DEALTALK-Financing squeeze to push Canada green-power M&A

* Small green developers need cash, seen as prime targets

* Debt financing demand seen outstripping supply

* Deep-pocketed producers, utilities likely buyers

By Susan Taylor and Nicole Mordant

OTTAWA/VANCOUVER, July 12 (BestGrowthStock) – Conditions are ripe
for consolidation in Canada’s green energy sector as small,
cash-hungry developers seek scarce capital to advance
government power contracts through to project construction.

These companies make alluring targets for deeper-pocketed
players seeking to expand their green-power portfolios with
profitable, shovel-ready and secure projects.

“We have a surplus of power, we have a number of large
contracts already awarded, and we could see fewer contracts
awarded soon,” National Bank Financial analyst Rupert Merer
said.

“So any company that’s interested in greening their
portfolio, or continuing to grow, is going to have to look to
acquisition,” he said.

With 184 green-power projects approved in the province of
Ontario and 23 in British Columbia since March, demand for debt
financing is expected to far exceed still-stingy supply as the
market continues to recover from the credit crunch.

“We’re definitely looking at some consolidation,” NCP
Northland Capital Partners Inc analyst Tania Maciver said.
“It’s probably a necessity.”

Considered individually, each project awarded under
Ontario’s lucrative fee-in tariff program for green energy and
British Columbia’s clean power call likely merits financing,
Jacob Securities power and infrastructure analyst Bill Cabel
said.

The problem is timing. All told, the projects represent
more than 3,500 megawatts of power and most are expected to
start operating between 2011 and 2013.

Capital spending will be in the C$13 billion ($12.5
billion) range, Cabel estimates, which means developers could
be shopping for close to C$10 billion in debt financing over
the next several years.

In recent years, however, domestic banks and insurance
companies have only provided, on average, about C$600 million
annually for the debt portion of renewable power developments,
Cable said. In 2007, the amount rose to a high of C$2.7
billion.

Traditional lenders could “step up” and reallocate
resources to match demand, and nontraditional lenders, such as
European banks or mezzanine funds may fill the void, he said.

But if there is a funding shortage for the glut of projects
on the horizon, developers may be forced to sell or seek
partnerships with bigger, more mature companies that can
self-finance or secure financing easily.

GOLD-PLATED DEAL

Small power developer Finavera Renewables Inc (FVR.V: ) said
the phone was “ringing off the hook” after it won 25-year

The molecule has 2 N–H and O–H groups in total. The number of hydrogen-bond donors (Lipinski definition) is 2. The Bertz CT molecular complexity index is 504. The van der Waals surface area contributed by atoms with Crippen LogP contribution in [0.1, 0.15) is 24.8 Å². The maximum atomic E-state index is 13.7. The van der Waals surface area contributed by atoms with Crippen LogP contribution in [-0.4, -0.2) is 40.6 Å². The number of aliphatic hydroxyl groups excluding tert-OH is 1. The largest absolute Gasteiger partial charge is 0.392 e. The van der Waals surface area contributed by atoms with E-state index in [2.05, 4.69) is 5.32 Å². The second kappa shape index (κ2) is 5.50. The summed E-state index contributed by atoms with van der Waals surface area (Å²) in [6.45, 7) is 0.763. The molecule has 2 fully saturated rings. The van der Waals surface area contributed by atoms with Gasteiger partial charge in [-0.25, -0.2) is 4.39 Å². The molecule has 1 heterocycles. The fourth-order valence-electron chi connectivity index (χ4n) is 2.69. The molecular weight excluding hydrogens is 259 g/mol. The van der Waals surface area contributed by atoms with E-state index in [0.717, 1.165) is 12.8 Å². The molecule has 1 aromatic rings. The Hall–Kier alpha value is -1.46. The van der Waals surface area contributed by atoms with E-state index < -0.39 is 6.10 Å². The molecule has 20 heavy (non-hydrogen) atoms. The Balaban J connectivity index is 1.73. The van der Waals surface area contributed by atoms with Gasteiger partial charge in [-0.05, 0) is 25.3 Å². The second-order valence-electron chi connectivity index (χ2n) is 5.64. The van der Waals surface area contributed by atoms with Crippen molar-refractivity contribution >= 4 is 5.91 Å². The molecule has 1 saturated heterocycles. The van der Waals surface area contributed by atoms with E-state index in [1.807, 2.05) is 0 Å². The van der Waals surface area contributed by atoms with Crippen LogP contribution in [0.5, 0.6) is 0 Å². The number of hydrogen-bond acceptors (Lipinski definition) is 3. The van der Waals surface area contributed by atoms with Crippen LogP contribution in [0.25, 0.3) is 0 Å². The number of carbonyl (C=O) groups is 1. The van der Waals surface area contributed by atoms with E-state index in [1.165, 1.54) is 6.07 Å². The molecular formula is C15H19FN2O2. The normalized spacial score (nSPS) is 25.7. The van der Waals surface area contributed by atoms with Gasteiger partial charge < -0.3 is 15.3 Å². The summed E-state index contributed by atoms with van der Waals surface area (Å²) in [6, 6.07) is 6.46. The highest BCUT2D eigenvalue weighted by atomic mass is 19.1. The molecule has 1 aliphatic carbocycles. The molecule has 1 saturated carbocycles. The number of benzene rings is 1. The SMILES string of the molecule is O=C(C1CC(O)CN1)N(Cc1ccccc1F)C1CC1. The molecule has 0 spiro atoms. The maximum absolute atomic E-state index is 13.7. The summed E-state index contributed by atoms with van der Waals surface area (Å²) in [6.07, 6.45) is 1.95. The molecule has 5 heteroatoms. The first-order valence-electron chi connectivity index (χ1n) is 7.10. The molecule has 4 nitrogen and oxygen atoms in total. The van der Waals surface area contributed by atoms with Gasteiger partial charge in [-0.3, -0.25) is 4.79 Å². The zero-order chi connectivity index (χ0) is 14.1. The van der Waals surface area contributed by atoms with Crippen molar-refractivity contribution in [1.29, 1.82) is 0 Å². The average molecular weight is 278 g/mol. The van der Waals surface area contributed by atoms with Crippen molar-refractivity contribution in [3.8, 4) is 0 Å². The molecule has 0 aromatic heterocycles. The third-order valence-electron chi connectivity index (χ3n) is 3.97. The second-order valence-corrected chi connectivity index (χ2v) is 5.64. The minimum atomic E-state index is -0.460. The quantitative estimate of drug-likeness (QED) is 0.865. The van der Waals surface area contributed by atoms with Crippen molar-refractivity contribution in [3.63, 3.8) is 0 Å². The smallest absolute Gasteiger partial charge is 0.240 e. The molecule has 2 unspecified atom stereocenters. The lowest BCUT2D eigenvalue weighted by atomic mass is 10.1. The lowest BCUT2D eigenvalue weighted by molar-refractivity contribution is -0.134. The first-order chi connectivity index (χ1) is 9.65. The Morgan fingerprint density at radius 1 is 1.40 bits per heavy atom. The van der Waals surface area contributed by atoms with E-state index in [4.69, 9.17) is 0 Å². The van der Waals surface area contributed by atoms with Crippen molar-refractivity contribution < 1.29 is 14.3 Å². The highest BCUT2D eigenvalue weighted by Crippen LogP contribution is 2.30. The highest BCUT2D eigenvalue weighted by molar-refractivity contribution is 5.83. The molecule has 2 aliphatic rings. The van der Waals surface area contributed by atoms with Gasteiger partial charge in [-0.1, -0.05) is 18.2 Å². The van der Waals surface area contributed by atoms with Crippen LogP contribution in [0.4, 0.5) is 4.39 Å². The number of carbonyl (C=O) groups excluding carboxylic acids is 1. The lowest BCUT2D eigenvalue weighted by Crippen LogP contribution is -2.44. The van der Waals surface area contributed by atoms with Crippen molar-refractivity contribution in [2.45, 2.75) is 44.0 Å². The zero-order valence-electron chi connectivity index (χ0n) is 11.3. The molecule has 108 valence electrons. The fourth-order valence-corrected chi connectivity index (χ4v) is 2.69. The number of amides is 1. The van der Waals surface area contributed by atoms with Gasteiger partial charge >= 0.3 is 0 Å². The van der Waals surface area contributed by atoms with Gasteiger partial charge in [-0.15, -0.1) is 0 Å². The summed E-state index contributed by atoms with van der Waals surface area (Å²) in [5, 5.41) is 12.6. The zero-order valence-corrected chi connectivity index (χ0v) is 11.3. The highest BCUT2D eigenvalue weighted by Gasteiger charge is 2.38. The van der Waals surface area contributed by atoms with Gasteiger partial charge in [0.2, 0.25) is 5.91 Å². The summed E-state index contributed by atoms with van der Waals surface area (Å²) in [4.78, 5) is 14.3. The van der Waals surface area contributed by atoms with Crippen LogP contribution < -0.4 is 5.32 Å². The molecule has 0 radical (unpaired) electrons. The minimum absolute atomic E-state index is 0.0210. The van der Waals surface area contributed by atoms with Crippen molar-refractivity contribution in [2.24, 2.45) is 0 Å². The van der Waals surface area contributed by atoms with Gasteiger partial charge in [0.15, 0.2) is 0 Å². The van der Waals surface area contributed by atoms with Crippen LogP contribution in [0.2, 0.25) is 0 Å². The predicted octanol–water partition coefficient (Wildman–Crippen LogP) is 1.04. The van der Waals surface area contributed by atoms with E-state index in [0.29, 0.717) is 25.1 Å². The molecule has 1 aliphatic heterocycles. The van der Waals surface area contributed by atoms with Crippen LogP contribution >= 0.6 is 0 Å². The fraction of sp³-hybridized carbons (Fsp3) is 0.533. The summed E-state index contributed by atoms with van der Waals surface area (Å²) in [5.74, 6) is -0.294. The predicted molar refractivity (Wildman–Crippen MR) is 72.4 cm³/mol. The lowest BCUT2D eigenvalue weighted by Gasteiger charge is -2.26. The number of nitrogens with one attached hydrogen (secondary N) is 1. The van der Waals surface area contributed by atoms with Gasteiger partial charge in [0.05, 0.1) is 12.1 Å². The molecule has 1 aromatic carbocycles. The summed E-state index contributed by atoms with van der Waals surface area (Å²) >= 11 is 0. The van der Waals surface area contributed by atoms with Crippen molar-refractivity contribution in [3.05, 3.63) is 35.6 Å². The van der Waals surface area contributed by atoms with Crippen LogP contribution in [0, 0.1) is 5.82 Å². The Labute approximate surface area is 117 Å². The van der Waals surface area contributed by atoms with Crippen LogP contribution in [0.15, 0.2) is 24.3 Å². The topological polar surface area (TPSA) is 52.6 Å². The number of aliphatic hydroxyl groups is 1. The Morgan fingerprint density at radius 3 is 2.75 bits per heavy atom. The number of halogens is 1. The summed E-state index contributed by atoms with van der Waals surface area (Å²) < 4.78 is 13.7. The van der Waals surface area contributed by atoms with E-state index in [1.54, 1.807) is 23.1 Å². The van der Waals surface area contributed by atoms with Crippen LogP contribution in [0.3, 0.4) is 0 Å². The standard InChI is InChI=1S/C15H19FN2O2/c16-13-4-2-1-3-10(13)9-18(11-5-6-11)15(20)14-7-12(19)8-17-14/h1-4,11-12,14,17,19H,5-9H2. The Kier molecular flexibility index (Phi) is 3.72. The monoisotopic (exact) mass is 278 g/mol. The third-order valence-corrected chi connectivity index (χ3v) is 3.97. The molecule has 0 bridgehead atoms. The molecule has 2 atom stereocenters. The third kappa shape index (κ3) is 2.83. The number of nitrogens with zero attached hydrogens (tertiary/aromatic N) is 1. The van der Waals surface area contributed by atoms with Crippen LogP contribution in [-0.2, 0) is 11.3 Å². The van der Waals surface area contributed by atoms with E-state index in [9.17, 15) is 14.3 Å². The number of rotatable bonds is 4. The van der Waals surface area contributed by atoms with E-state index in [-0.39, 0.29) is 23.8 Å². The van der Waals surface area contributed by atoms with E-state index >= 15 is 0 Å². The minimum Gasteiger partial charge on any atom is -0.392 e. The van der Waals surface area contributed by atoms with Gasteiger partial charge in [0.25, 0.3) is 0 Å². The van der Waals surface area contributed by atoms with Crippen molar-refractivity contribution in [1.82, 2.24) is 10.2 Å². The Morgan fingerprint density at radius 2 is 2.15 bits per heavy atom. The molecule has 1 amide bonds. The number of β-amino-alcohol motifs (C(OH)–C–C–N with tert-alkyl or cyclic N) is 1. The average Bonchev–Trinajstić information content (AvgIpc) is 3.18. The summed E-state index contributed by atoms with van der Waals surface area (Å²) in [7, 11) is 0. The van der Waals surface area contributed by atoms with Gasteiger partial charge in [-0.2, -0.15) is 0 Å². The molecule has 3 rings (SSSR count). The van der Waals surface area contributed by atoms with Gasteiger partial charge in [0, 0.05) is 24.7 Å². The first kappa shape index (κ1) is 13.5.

contracts for four wind farms from government-owned utility BC
Hydro in March. It expects to announce a partner by summer’s
end, news that may give a jolt to its anemic stock, which has
been trading around just 8 Canadian cents a share.

Finavera is undervalued, said its chief executive, Jason
Bak, because the market is overly worried about how it will
secure financing.

“We have 300 megawatts of gold-plated electricity purchase
agreements that are issued by a Triple-A rated utility that
will yield over C$2.5 billion in revenue over the next 25
years,” he said.

“I believe the market is waiting for us to have the
financing partner in place before it starts giving us credit
for the asset.”

Many of Canada’s mid-sized power developers have said they
are looking for deals to acquire projects awarded to smaller
companies in Ontario and British Columbia. Potential buyers
include Brookfield Renewable Power Fund (BRC_u.TO: ), Innergex
Renewable Energy Inc (INE.TO: ), Northland Power Income Fund
(NPI_u.TO: ), Plutonic Power Corp (PCC.TO: ) and Algonquin Power
and Utilities Corp (AQN.TO: ).

Foreign companies are also expected to cast a keen eye on
Canada, notably European operators and financiers with
green-power project experience.

“I know some developers out of Spain who are looking at
Canada, looking for solar projects that they can buy,” Merer
said.

Of the 200-plus renewable power contracts recently awarded,
Merer estimates that 10 to 20 smaller projects could be picked
up in the next year.

Tiny Swift Power Corp (SPC.V: ), which won a 20 MW purchase
deal in March from BC Hydro, recently agreed to be acquired by
Fort Chicago Energy Partners (FCE_u.TO: ) for about C$9.7
million, or 35 Canadian cents a share.

Fort Chicago, with annual revenues of more than C$600
million, will take over development of Swift’s C$60 million
hydroelectric project.

“To the point that you’ve won a contract, you’ve spend very
little money,” Cabel said. “The big money is at the time of
construction.”

($1=$1.04 Canadian)
(Editing by Peter Galloway)

DEALTALK-Financing squeeze to push Canada green-power M&A